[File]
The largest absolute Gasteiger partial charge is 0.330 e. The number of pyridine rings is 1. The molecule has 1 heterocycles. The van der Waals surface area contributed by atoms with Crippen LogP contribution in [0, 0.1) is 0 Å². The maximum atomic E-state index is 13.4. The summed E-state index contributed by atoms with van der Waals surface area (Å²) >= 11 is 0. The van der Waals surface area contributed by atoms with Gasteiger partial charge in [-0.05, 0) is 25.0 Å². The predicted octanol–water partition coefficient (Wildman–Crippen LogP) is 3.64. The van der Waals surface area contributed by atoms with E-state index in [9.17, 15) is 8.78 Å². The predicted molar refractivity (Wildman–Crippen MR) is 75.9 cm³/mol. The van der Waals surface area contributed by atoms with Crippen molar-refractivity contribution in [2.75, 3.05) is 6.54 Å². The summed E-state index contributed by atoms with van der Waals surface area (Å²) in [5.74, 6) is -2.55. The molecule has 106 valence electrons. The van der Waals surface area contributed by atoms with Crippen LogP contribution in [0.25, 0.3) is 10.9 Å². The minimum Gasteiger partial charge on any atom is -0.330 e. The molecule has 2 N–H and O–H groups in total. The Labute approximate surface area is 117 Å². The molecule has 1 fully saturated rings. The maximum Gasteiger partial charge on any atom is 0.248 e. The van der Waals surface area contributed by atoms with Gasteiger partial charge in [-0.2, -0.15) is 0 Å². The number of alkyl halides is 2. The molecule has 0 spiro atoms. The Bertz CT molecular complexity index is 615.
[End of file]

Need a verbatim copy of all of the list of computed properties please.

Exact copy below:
The largest absolute Gasteiger partial charge is 0.330 e. The number of pyridine rings is 1. The molecule has 1 heterocycles. The van der Waals surface area contributed by atoms with Crippen LogP contribution in [0, 0.1) is 0 Å². The maximum atomic E-state index is 13.4. The summed E-state index contributed by atoms with van der Waals surface area (Å²) >= 11 is 0. The van der Waals surface area contributed by atoms with Gasteiger partial charge in [-0.05, 0) is 25.0 Å². The predicted octanol–water partition coefficient (Wildman–Crippen LogP) is 3.64. The van der Waals surface area contributed by atoms with E-state index in [9.17, 15) is 8.78 Å². The predicted molar refractivity (Wildman–Crippen MR) is 75.9 cm³/mol. The van der Waals surface area contributed by atoms with Crippen molar-refractivity contribution in [2.75, 3.05) is 6.54 Å². The summed E-state index contributed by atoms with van der Waals surface area (Å²) in [5.74, 6) is -2.55. The molecule has 106 valence electrons. The van der Waals surface area contributed by atoms with Crippen LogP contribution in [0.25, 0.3) is 10.9 Å². The minimum Gasteiger partial charge on any atom is -0.330 e. The molecule has 2 N–H and O–H groups in total. The Labute approximate surface area is 117 Å². The molecule has 1 fully saturated rings. The maximum Gasteiger partial charge on any atom is 0.248 e. The van der Waals surface area contributed by atoms with Gasteiger partial charge in [-0.2, -0.15) is 0 Å². The number of alkyl halides is 2. The molecule has 0 spiro atoms. The Bertz CT molecular complexity index is 615.